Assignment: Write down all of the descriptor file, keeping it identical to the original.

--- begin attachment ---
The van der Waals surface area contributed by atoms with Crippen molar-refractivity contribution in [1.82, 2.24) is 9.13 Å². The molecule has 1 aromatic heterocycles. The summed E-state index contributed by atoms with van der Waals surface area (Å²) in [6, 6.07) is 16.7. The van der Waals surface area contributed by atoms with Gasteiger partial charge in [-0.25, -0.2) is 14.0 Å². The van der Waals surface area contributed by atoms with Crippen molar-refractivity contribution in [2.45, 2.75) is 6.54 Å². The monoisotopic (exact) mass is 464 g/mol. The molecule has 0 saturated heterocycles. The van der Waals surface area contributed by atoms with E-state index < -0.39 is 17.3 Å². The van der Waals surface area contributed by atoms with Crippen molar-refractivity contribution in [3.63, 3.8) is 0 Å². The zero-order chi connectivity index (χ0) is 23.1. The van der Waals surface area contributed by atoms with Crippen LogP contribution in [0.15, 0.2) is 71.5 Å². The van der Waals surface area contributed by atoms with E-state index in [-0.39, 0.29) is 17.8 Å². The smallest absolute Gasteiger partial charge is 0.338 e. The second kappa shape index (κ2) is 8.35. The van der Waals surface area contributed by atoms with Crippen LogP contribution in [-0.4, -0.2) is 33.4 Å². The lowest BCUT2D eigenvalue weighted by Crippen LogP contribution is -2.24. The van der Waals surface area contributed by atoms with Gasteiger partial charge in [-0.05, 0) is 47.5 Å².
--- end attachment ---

The van der Waals surface area contributed by atoms with Crippen molar-refractivity contribution in [1.82, 2.24) is 9.13 Å². The molecule has 1 aromatic heterocycles. The summed E-state index contributed by atoms with van der Waals surface area (Å²) in [6, 6.07) is 16.7. The van der Waals surface area contributed by atoms with Gasteiger partial charge in [-0.25, -0.2) is 14.0 Å². The van der Waals surface area contributed by atoms with Crippen molar-refractivity contribution in [2.45, 2.75) is 6.54 Å². The monoisotopic (exact) mass is 464 g/mol. The molecule has 0 saturated heterocycles. The van der Waals surface area contributed by atoms with E-state index < -0.39 is 17.3 Å². The van der Waals surface area contributed by atoms with Crippen molar-refractivity contribution in [3.63, 3.8) is 0 Å². The zero-order chi connectivity index (χ0) is 23.1. The van der Waals surface area contributed by atoms with Crippen LogP contribution in [0.15, 0.2) is 71.5 Å². The van der Waals surface area contributed by atoms with E-state index in [-0.39, 0.29) is 17.8 Å². The smallest absolute Gasteiger partial charge is 0.338 e. The second kappa shape index (κ2) is 8.35. The van der Waals surface area contributed by atoms with Crippen LogP contribution in [-0.4, -0.2) is 33.4 Å². The lowest BCUT2D eigenvalue weighted by Crippen LogP contribution is -2.24. The van der Waals surface area contributed by atoms with Gasteiger partial charge in [-0.05, 0) is 47.5 Å².